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Oh bugger. I think I'm in love with one of my best friends.

(331 Posts)
LucyWildelovesGru Mon 22-Jul-13 20:27:52

I've known him for years though we've definitely spent a lot more time together recently. He's kind and funny and smart. We get on incredibly well, we spend loads of time together and we never run out of things to say. We've got loads in common, and lots of mutual friends - he's perfect. I even like his parents.

And now I think I've fallen for him. We went to a wedding two weekends where neither of us knew many other people - as a result, we spent most of the time together and had a lovely time. And when I got home, I realised I don't want to just be friends any more, and I keep thinking about him and how much fun we had.

I can't believe I've gone and done this - he's so much a part of my life, and now I've got to either tell him how I feel and ruin the friendship if it's not reciprocated, or do nothing and try and get over it. Or, I suppose, hang around in the hope that he feels the same way. But I don't have any real evidence that he does.

I have absolutely no idea how to go about this - I've even been googling "ways to tell if he fancies you" which is absurd given my age and the fact that all the articles say things like "try and sit next to him in class and see what happens". But I've never been in this situation before - got married at 25 to the boy I'd been going out with since school, and haven't dared go on a date since we split up two years ago.

I know he isn't dating anyone else, and that he hasn't had a serious relationship since his girlfriend died about five years ago. But that doesn't mean he's interested in me, of course.

Please, tell me to get a grip and get on with my life. Or to get a grip and tell him how I feel. Or give me a list of "ten ways to tell if a forty something bloke who's unfailingly polite and interested in everyone he encounters likes you more than he likes other people" so I can work out whether he likes me back.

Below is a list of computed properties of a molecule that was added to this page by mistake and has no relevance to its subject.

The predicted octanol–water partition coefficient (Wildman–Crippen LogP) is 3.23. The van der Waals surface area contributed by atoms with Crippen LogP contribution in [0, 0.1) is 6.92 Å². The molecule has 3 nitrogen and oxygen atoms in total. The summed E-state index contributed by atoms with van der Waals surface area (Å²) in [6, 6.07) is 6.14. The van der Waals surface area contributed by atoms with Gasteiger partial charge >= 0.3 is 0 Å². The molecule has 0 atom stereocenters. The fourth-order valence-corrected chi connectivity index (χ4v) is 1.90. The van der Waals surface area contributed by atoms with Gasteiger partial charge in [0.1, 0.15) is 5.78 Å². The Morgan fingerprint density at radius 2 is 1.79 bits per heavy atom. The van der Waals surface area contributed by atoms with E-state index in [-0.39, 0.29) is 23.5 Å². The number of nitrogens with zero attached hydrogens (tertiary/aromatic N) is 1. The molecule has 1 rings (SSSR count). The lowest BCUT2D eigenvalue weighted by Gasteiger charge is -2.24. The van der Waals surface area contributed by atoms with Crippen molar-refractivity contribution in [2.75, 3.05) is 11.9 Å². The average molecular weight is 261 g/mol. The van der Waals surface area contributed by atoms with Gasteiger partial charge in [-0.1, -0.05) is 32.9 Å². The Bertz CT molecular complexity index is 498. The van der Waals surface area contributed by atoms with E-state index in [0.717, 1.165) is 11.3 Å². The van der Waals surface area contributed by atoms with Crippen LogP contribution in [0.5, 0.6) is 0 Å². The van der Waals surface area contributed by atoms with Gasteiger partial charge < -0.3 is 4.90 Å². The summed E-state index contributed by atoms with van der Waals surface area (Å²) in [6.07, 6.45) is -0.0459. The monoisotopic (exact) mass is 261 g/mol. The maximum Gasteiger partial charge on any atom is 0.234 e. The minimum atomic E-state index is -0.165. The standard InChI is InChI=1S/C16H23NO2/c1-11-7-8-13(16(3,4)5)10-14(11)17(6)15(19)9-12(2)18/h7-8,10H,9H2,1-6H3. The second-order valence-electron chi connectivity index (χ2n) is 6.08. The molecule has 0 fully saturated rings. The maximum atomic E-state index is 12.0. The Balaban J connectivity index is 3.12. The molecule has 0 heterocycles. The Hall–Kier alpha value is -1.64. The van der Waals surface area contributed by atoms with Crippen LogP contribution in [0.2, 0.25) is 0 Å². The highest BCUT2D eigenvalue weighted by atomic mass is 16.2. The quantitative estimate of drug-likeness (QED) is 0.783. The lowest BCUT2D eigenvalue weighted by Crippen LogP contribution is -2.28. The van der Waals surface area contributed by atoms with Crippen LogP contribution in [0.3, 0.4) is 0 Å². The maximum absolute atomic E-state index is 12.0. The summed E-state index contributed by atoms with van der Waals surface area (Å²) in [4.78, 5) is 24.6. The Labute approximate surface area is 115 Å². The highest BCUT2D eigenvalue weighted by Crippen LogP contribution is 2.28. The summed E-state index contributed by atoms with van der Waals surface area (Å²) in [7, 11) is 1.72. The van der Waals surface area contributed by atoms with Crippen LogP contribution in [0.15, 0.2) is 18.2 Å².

littleblackno Mon 22-Jul-13 20:51:48

can you get drunk and make a pass at him? If he turns you down, blame it on the alcohol and laugh it off... if you wake up together then all good!! Probably not very helpful but not sure what to suggest. I can understand the "not wanting to ruin a friendship" argument but you could be missing out on developing that friendship too. Surely being friends is the ideal base for starting anything else?
Good luck.

Crikeyblimey Mon 22-Jul-13 20:54:37

Fortune favours the brave!

I married my best friend! He was like you and fell for me first but when he explained how he felt, I realised I could t hope for a better partner smile. We've been married 10 years now smile

Geordieminx Mon 22-Jul-13 20:56:08

I bet he loves you too...

Dahlen Mon 22-Jul-13 21:00:21

Are you absolutely positive that you've fallen in love with him and it's not a case of being lonely and he being the only suitable male by a long shot?

Assuming that it's him I'd play out all the different resolutions to this scenario in your head over and over, so that you have a clear game plan of what you're going to do in each event.

Then I'd simply tell him. If your friendship is really that strong, you'll find the right words to tell him so that even if he isn't interested it won't end your friendship (though it might be a little strained for a short while).

Good luck.

Teafairy Mon 22-Jul-13 21:07:54

This was me...I decided I needed to do something about it, as it was driving me MAD, I convinced myself to be brave, so I texted him one night, (Ok, not that brave!) and told him how I felt, we exchanged a few texts and then he turned up at my house, didn't even say hello, just kissed me, was perfect. We've been together 9 years, married 4, have two DD's and he's still my best friend. One and only time I've ever knowingly been brave but by far the best thing i've ever done. I figured that he knew me well enough to know if I was saying it, i meant it and even if he didn't feel the same, I knew him well enough to know he'd treat me with respect. I'd say talk to him!! (or wuss out and text like I did! grin )